She has been a speaker at major health and fitness organizations and corporations including Forbes, Time Warner, American Heart Association, Education Coalition of the NJ Interagency Council on Osteoporosis, National Wellness Association, NJ Foundation of Aging, National Arthritis Foundation, NIKE Women’s’ Symposium, The National Institute for the Clinical Application of Behavioral Medicine, Metro Sports, HIRSA, Club Industry, IDEA, East Coast Alliance, AAHPERD, Mind Body & Medicine and Women’s Health Symposium and the 92nd Street Y in New York City.

She is certified by the American Council on Exercise (ACE), the Aquatic Exercise Association, holds 2 certifications by the American College of Sports Medicine (A.C.S.M.), and a Medical Exercise Specialist certification from the American Academy of Health and Fitness Professionals.

Currently, she is Director of Fitness and Wellness Programs at the 92nd Street Y, in New York City.

Note: Neither I, Sue Shekut, nor Working Well Massage is affiliated with Mirabai or her videos in  any way. I just found her info and thought I’d share it with my loyal readers! Enjoy!

Check out Mirabai’s Videos:

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By Sue Shekut, Owner, Working Well Massage, Licensed Massage Therapist, Certified Wellness Coach, ACSM Personal Trainer

Gentle exercise from EverydayHealth.com

The American Heart Association’s Start! initiative calls on all Americans and their employers to create a culture of physical activity and health to live longer, heart-healthy lives through walking. It offers resources for employers to implement a walking program in the workplace and track employees’ progress in the program. One of Start’s key components, National Start! Walking Day aims to get Americans up and moving for 30 minutes on April 8, 2009. National Start! Walking Day will take place during National Workplace Wellness Week.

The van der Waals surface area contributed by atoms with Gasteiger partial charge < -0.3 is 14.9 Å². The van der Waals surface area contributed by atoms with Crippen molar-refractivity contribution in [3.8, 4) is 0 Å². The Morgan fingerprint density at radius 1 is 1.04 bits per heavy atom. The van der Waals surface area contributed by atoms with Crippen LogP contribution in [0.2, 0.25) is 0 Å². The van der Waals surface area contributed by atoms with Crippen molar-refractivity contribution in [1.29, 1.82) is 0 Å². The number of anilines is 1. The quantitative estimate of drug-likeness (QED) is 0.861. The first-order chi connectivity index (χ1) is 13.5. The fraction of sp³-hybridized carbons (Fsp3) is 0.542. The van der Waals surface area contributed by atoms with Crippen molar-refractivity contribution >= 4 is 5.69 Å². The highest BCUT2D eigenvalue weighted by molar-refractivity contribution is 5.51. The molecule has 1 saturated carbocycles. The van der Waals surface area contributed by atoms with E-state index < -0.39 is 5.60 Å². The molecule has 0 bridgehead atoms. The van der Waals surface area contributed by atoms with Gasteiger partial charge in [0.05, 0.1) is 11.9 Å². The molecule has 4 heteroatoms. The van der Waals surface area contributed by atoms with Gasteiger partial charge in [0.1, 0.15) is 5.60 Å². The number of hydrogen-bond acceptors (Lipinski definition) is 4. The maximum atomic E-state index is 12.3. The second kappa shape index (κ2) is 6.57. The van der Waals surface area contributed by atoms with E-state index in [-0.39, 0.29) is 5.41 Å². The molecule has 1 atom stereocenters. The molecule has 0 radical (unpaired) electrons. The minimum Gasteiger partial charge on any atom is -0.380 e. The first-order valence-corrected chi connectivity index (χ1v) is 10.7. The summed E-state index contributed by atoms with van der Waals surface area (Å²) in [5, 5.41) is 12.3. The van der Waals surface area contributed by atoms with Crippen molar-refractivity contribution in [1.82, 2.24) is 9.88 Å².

Why walk?

There are countless physical activities out there, but walking has the lowest dropout rate of them all! It’s the simplest positive change you can make to effectively improve your heart health. Research has shown that the benefits of walking and moderate physical activity for at least 30 minutes a day can help you:
  • Reduce the risk of coronary heart disease
  • Improve blood pressure and blood sugar levels
  • Improve blood lipid profile
  • Maintain body weight and lower the risk of obesity
  • Enhance mental well being
  • Reduce the risk of osteoporosis
  • Reduce the risk of breast and colon cancer
  • Reduce the risk of non-insulin dependent (type 2) diabetes

There really are so many benefits for such a simple activity!

How To Begin a Walking Program

The AHA offers these steps to begin a walking regimen:
Step 1: Remember that your safety is the most important thing! If you’re a male over 40 or a female over 50, you may want to work with your doctor to set up your exercise program.
Step 2: Get familiar with the American Heart Association’s recommendations for physical activity:

  • Aim for at least 30 minutes of moderate-to-vigorous physical activities, 5 days a week
  • Remember that physical activity can be accumulated throughout the day. Three 10-minute sessions is the same as one 30-minute session!
  • If you’re looking to lose weigh or maintain your current weight, aim for 60-90 minutes of moderate-to-vigorous physical activity each day

Step 3: Always measure the intensity of your exercise to know if you’re pushing yourself too hard or not hard enough. An easy way to do this is by taking the talk test:

  • You should be able to sing while working out at a light intensity level
  • If you’re exercising at a moderate intensity level, you should be able to carry on a conversation comfortably
  • If you become too winded or out of breath to carry on a conversation, the activity can be considered vigorous

You can also download this chart from the American College of Sports Medicine and Center for Disease Control and Prevention, which lists physical activities by their level of intensity. Happy trails!